In what appears to be the first case of its kind, forensic investigators have determined that a gardener missing for two days was consumed by a giant chrysanthemum.
"Human predation by fall-blooming perennials has long been stuff of legend, but never proven until now," says lead investigator, Sam O'Nella. "But the DNA evidence is conclusive. The unfortunate victim is now part of the plant."
The gardener, whose identity is being withheld pending notification of next of kin, was last seen pinching a spectacularly mammoth chrysanthemum at the world-famous Longwood Gardens in Kennett Square, Pennsylvania. The plant measures an astounding 8 feet tall and 12 feet wide and features 1,509 perfectly placed, uniform blooms that reflect an ancient Japanese training technique called Ozukuri. According to Longwood's Patricia Evans, the mum "is a highlight of the annual Chrysanthemum Festival at Longwood Gardens, which transforms Longwood's 4-acre conservatory into a vibrant visual feast." Now it's a gastronomical feast as well.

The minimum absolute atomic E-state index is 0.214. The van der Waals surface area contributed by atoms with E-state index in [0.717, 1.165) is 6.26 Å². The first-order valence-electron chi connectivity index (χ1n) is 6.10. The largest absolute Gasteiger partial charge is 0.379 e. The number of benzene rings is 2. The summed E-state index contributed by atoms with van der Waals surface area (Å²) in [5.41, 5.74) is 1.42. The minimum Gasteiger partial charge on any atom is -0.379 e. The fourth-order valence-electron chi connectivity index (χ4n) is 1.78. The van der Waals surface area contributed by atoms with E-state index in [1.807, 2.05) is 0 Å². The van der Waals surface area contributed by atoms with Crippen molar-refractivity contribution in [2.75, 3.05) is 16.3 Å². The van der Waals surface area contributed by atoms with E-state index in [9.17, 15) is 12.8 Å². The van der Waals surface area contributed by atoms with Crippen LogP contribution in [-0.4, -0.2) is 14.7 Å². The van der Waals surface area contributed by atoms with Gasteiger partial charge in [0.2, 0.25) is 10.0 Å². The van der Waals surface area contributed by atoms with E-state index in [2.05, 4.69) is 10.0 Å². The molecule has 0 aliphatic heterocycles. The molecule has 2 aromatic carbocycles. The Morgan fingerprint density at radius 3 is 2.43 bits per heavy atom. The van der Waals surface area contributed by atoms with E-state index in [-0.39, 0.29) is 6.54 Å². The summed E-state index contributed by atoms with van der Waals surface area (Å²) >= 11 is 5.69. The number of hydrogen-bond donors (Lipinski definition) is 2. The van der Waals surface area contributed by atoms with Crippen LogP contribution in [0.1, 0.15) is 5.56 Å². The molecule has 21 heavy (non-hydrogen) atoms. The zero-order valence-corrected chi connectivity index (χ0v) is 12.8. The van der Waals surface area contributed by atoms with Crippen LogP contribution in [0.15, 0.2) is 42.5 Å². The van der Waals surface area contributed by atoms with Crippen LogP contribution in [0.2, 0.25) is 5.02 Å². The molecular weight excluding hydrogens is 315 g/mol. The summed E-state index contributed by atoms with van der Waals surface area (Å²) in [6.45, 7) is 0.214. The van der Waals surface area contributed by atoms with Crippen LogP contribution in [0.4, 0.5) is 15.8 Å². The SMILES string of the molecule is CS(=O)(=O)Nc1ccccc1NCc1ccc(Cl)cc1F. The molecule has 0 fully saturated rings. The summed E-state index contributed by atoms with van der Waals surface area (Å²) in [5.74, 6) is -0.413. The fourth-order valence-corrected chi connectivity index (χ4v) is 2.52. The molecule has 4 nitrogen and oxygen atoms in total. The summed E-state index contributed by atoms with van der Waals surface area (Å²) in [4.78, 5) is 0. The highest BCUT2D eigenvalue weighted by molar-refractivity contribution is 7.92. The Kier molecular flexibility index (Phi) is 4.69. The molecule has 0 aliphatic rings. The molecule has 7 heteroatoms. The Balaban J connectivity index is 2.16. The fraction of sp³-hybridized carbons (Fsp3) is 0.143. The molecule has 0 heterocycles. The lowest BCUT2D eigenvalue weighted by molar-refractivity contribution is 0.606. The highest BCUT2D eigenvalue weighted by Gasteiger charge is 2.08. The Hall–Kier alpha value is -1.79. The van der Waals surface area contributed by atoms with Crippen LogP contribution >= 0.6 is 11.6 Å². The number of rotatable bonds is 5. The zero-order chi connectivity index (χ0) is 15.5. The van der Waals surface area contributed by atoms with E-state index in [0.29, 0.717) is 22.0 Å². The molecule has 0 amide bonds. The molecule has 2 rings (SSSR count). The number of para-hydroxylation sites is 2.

Longwood Gardens has one of the largest and oldest chrysanthemum shows in North America. All 13 classes of mums are trained into unusual shapes. There are spirals.
There are other-worldly orbs.
There are more potential man-eaters.
The Festival runs from now through November 22. You'll see 100,000 chrysanthemum blooms on 16,000 mums. Longwood Gardens is located on U.S. 1 near Kennett Square, PA, about 30 miles west of Philadelphia. Even if it's raining outside, there are four acres of beautiful plants inside. Grumpy is jealous. He has only three. For more info, go to longwoodgardens.org.
O'Nella says investigators have yet to determine a motive for the consumed gardener. However, Longwood horticulturists speculate the plant's enormous size was a factor. One said on condition of anonymity, "A plant that big needs lots of food. We had been feeding it worm castings and kelp meal, but I guess that wasn't enough. A human being contains an abundance of nitrogen, phosphorus, potassium, calcium, and iron -- all essential nutrients for a hungry plant."
Authorities have no plans to prosecute the plant, as no laws exist that make eating a human illegal. Still Longwood workers feel anguish for their colleague's loss. "At least, he's with his mum," said one.